Wednesday, February 23, 2011
'Gimme A Break' Ended in 1987 and Nothing has Changed Since Then
Some of you may be old enough to remember the ABC show Gimme A Break, which aired from 1981 to 1987. At the time that it aired, I watched it religiously and absolutely loved Nell Carter, who played the role of Nellie Ruth "Nell" Harper, the housekeeper to the White Kanisky family. It seems that Nell was a good friend to Margaret Kanisky, the deceased wife of police chief Carl Kanisky. On Margaret's deathbed, she asked Nell to take care of her family. For six seasons, Nell Carter played the role of housekeeper, and friend (read: wise negro mammy).
Why am I writing this so many years after this show has left the air? Well, I think it is important to recognize the perseverance of the mammy stereotype and to examine the fact that we have not grown from the time when we found it acceptable to reduce Black people regularly in prime time.
As a child, when I watched this show, I had no idea of the political implications and what it meant as a female child of colour. Today, looking at the show with new eyes, I don't see a harmless comedy anymore, but yet another manifestation of how easy it is to slot women of colour into the role of caretaker for White people. Much of these isms continue to perpetuate today in the form of comedy. Marginalized people are told that it is just a joke, that we are being to serious, and don't know how to laugh at ourselves, when negative stereotypes are played upon for laughs. In many cases, this supposed humour takes the form of shows like Gimme A Break, and not are we expected to laugh, but we are expected to be thankful for mainstream exposure. This show gave Whiteness the opportunity to claim that it was inclusive, because of having a Black star in prime time however, the show functioned to reduce women of colour and therefore, functioned to maintain White supremacy.
For many years, there were few employment opportunities for Black women. White women of middle to upper class women often hired (and in fact still do) a woman of colour to free up time for them. While they were out fighting for their rights, it was often the woman of colour who freed them from the scourge of domestic labour. Some may argue that Carter broke the model, because she defended herself when attacked by Carl Kanisky however, accepting this as a justification would mean ignoring the race and gender dynamics between the two of them.
There is also the issue of Carter singing and dancing on the show, which at times was reminiscent of a minstrel show. Unlike shows like All In The Family, her characterization did not in anyway challenge dominant ideas about how minorities were constructed. In fact, Gimme A Break has more in common with Benson, than a tradition of speaking truth to power that is a longstanding aspect of the Black community.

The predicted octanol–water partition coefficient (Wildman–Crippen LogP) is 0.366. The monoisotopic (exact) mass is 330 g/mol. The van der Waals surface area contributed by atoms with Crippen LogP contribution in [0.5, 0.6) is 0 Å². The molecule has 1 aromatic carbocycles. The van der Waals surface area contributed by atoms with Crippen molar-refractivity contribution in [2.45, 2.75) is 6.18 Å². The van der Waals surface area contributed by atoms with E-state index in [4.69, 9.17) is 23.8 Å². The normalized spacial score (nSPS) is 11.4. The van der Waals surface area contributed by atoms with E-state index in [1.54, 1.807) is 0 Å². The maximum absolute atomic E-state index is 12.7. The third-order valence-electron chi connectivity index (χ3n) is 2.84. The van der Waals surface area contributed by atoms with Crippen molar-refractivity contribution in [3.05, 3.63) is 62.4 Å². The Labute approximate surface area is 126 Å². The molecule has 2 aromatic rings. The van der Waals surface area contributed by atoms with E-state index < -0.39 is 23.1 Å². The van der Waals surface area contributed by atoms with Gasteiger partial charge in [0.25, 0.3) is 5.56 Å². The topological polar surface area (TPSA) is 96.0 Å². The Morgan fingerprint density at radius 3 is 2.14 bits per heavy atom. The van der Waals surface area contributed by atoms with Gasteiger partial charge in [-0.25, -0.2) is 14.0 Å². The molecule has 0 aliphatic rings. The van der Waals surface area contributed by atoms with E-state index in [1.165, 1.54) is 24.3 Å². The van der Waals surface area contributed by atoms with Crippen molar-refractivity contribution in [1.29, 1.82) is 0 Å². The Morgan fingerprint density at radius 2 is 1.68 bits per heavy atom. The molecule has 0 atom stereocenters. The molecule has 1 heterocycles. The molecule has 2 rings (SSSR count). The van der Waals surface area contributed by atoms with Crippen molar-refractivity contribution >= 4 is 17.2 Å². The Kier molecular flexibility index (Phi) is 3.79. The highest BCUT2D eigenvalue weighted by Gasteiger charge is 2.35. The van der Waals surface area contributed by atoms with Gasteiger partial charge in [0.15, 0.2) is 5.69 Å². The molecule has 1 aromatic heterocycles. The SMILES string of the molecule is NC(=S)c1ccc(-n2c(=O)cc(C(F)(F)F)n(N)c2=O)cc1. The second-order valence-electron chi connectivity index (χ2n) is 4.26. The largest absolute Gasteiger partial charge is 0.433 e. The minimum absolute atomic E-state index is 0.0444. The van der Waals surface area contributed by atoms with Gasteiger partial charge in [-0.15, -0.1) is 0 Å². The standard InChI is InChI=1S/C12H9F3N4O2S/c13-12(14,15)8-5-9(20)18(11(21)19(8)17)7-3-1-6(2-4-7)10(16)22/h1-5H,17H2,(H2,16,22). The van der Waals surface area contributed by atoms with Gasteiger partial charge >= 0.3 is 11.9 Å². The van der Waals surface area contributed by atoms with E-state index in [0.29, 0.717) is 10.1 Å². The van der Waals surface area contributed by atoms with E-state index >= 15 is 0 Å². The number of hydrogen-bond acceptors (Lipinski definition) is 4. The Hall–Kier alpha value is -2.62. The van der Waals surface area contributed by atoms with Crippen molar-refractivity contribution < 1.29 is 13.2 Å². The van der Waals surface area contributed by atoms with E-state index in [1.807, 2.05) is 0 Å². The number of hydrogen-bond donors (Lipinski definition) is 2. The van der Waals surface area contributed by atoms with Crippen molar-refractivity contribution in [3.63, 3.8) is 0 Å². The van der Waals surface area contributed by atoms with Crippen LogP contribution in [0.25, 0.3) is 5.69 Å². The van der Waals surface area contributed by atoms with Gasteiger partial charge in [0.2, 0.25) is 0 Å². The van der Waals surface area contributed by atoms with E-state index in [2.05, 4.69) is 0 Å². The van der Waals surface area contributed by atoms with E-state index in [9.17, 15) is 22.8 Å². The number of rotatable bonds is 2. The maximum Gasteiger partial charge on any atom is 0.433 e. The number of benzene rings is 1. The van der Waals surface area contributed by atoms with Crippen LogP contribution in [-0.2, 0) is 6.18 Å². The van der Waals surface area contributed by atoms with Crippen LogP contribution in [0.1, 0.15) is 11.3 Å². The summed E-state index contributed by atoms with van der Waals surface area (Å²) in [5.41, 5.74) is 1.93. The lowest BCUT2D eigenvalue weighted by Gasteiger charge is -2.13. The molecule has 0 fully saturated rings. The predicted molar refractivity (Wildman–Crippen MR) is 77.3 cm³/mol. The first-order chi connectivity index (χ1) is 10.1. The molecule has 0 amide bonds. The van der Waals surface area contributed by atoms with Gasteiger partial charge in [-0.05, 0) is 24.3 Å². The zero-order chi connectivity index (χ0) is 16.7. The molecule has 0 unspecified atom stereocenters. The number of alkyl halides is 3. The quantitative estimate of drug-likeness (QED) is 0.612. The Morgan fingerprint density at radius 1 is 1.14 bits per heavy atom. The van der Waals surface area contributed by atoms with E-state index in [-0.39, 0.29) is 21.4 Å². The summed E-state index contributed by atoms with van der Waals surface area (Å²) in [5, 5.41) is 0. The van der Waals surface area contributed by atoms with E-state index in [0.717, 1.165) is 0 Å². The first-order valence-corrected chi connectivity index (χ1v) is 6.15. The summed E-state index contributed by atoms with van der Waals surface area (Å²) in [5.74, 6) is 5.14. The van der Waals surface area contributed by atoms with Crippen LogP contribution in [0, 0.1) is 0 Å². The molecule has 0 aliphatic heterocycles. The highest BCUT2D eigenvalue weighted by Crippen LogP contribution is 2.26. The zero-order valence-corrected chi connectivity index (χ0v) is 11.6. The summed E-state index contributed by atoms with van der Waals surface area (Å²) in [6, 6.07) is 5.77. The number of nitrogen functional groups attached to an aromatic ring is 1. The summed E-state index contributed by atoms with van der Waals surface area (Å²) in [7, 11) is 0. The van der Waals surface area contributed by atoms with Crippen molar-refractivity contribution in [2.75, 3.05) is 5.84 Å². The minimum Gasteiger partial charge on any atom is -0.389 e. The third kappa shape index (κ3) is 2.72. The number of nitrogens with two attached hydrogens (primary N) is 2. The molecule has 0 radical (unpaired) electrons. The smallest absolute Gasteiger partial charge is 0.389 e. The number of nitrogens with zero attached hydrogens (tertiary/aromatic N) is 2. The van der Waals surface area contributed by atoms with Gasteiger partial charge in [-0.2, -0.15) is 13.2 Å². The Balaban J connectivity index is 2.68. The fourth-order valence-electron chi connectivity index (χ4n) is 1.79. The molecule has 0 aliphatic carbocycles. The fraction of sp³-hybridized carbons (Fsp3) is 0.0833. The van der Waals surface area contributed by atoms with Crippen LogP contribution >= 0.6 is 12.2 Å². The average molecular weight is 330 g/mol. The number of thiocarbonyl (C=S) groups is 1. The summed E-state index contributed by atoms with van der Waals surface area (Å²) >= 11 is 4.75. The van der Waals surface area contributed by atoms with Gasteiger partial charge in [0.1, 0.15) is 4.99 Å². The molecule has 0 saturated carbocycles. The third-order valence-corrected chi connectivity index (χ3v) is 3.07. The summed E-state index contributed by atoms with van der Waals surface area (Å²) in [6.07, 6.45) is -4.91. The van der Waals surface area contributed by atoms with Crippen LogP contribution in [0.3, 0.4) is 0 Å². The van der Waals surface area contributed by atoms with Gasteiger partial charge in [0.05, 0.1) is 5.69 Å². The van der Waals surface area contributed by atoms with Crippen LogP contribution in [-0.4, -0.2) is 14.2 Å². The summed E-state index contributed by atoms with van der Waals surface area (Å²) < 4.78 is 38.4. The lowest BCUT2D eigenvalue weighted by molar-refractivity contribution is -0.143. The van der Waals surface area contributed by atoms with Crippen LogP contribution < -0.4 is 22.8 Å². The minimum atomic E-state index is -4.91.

Media corporations have a tendency to put their most racist programming in the vault in an attempt to pretend that they were never made. Warner Brothers did just that with their racist cartoons that attacked Asians and Blacks. Today, the very overtness of those videos would be deemed highly offensive but the covert nature of shows like Gimme A Break make it a great candidate for syndication, allowing a whole new generation of kids to embrace the stereotype of the magical negro that lives to take care of White folks.
Even though Gimme A Break ended in 1987, we can see the subservient Black person or the magical negro every night on television. In a recent episode of New Ordinary Family, George St. Cloud played by Romany Malco, actually begged to be the sidekick to the super strong Jim Powell, played by Michael Chiklis. My skin chaffed during this scene as I watched a Black men beg a White man beg to be allowed to help. In the popular sitcom Mike and Molly, Officer Carl McMillan, played by Reno Wilson, is the sidekick and quite often the butt of the show. The Black characters quite often drop by to give snappy quips and then quickly disappear. Cleo King, who plays Carl's grandmother on the show, only appears when it is time to dole out advice to the often awkward White officer Mike Biggs. Then you have The Office which of course has characters of colour but they are all secondary roles. Popular comedies like How I Met Your Mother, Two and a Half Men, and Shit My Dad Says, have all White casts and are therefore able to dispense with the character of the Black servile sidekick. Just like Gimme A Break, these shows all appear during prime time hours -- which gives rise the question of how post racial are we -- when the same racist charactization that we found acceptable in 1981, are alive and flourishing today, when Black characters are included in comedies?